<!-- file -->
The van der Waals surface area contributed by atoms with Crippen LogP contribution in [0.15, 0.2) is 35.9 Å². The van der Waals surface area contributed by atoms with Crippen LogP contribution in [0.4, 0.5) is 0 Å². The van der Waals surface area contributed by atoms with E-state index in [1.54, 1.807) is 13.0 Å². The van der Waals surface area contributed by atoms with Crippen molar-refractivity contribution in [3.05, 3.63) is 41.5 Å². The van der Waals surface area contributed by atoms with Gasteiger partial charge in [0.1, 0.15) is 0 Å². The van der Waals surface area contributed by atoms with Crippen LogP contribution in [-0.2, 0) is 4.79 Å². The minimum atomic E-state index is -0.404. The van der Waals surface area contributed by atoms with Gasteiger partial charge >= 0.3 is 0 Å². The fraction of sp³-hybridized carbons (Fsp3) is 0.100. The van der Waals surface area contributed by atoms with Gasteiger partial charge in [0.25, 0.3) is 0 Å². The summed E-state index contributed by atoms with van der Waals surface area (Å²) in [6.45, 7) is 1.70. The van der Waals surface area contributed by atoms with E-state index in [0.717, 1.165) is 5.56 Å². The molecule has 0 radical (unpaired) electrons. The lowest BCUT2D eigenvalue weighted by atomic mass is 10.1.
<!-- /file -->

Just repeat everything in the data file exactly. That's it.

The van der Waals surface area contributed by atoms with Crippen LogP contribution in [0.15, 0.2) is 35.9 Å². The van der Waals surface area contributed by atoms with Crippen LogP contribution in [0.4, 0.5) is 0 Å². The van der Waals surface area contributed by atoms with E-state index in [1.54, 1.807) is 13.0 Å². The van der Waals surface area contributed by atoms with Crippen molar-refractivity contribution in [3.05, 3.63) is 41.5 Å². The van der Waals surface area contributed by atoms with Gasteiger partial charge in [0.1, 0.15) is 0 Å². The van der Waals surface area contributed by atoms with Crippen LogP contribution in [-0.2, 0) is 4.79 Å². The minimum atomic E-state index is -0.404. The van der Waals surface area contributed by atoms with Gasteiger partial charge >= 0.3 is 0 Å². The fraction of sp³-hybridized carbons (Fsp3) is 0.100. The van der Waals surface area contributed by atoms with Gasteiger partial charge in [0.25, 0.3) is 0 Å². The summed E-state index contributed by atoms with van der Waals surface area (Å²) in [6.45, 7) is 1.70. The van der Waals surface area contributed by atoms with E-state index in [0.717, 1.165) is 5.56 Å². The molecule has 0 radical (unpaired) electrons. The lowest BCUT2D eigenvalue weighted by atomic mass is 10.1.